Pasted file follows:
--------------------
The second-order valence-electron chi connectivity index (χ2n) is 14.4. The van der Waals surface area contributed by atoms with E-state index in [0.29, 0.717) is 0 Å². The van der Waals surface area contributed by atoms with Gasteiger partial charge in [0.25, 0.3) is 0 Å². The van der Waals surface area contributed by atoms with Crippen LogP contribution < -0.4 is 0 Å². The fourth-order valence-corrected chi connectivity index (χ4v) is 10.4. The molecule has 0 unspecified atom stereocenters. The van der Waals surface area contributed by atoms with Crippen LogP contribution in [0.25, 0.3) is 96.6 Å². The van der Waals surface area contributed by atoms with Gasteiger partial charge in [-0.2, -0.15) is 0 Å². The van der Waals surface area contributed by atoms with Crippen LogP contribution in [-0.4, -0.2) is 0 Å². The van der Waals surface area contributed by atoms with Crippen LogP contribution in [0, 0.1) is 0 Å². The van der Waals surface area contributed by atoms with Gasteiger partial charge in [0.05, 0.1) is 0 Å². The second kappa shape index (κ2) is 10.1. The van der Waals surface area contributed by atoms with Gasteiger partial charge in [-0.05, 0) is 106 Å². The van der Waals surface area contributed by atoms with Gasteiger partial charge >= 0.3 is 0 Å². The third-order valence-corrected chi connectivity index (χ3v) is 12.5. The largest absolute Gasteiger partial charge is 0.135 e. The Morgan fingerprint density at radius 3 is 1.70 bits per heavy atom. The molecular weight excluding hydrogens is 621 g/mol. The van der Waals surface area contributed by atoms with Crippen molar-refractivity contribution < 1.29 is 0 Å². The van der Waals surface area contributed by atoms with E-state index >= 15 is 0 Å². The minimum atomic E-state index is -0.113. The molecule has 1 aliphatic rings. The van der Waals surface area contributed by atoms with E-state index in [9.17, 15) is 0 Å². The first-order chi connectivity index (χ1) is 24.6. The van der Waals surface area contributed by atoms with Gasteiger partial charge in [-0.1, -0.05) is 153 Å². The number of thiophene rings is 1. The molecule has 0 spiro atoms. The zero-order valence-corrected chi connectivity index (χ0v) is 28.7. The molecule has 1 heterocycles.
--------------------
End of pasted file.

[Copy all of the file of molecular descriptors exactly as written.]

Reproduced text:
The second-order valence-electron chi connectivity index (χ2n) is 14.4. The van der Waals surface area contributed by atoms with E-state index in [0.29, 0.717) is 0 Å². The van der Waals surface area contributed by atoms with Gasteiger partial charge in [0.25, 0.3) is 0 Å². The van der Waals surface area contributed by atoms with Crippen LogP contribution < -0.4 is 0 Å². The fourth-order valence-corrected chi connectivity index (χ4v) is 10.4. The molecule has 0 unspecified atom stereocenters. The van der Waals surface area contributed by atoms with Crippen LogP contribution in [0.25, 0.3) is 96.6 Å². The van der Waals surface area contributed by atoms with Gasteiger partial charge in [-0.2, -0.15) is 0 Å². The van der Waals surface area contributed by atoms with Crippen LogP contribution in [-0.4, -0.2) is 0 Å². The van der Waals surface area contributed by atoms with Crippen LogP contribution in [0, 0.1) is 0 Å². The van der Waals surface area contributed by atoms with Gasteiger partial charge in [0.05, 0.1) is 0 Å². The second kappa shape index (κ2) is 10.1. The van der Waals surface area contributed by atoms with Gasteiger partial charge in [-0.05, 0) is 106 Å². The van der Waals surface area contributed by atoms with Gasteiger partial charge >= 0.3 is 0 Å². The third-order valence-corrected chi connectivity index (χ3v) is 12.5. The largest absolute Gasteiger partial charge is 0.135 e. The Morgan fingerprint density at radius 3 is 1.70 bits per heavy atom. The molecular weight excluding hydrogens is 621 g/mol. The van der Waals surface area contributed by atoms with Crippen molar-refractivity contribution < 1.29 is 0 Å². The van der Waals surface area contributed by atoms with E-state index >= 15 is 0 Å². The minimum atomic E-state index is -0.113. The molecule has 1 aliphatic rings. The van der Waals surface area contributed by atoms with E-state index in [9.17, 15) is 0 Å². The first-order chi connectivity index (χ1) is 24.6. The van der Waals surface area contributed by atoms with Gasteiger partial charge in [-0.1, -0.05) is 153 Å². The number of thiophene rings is 1. The molecule has 0 spiro atoms. The zero-order valence-corrected chi connectivity index (χ0v) is 28.7. The molecule has 1 heterocycles.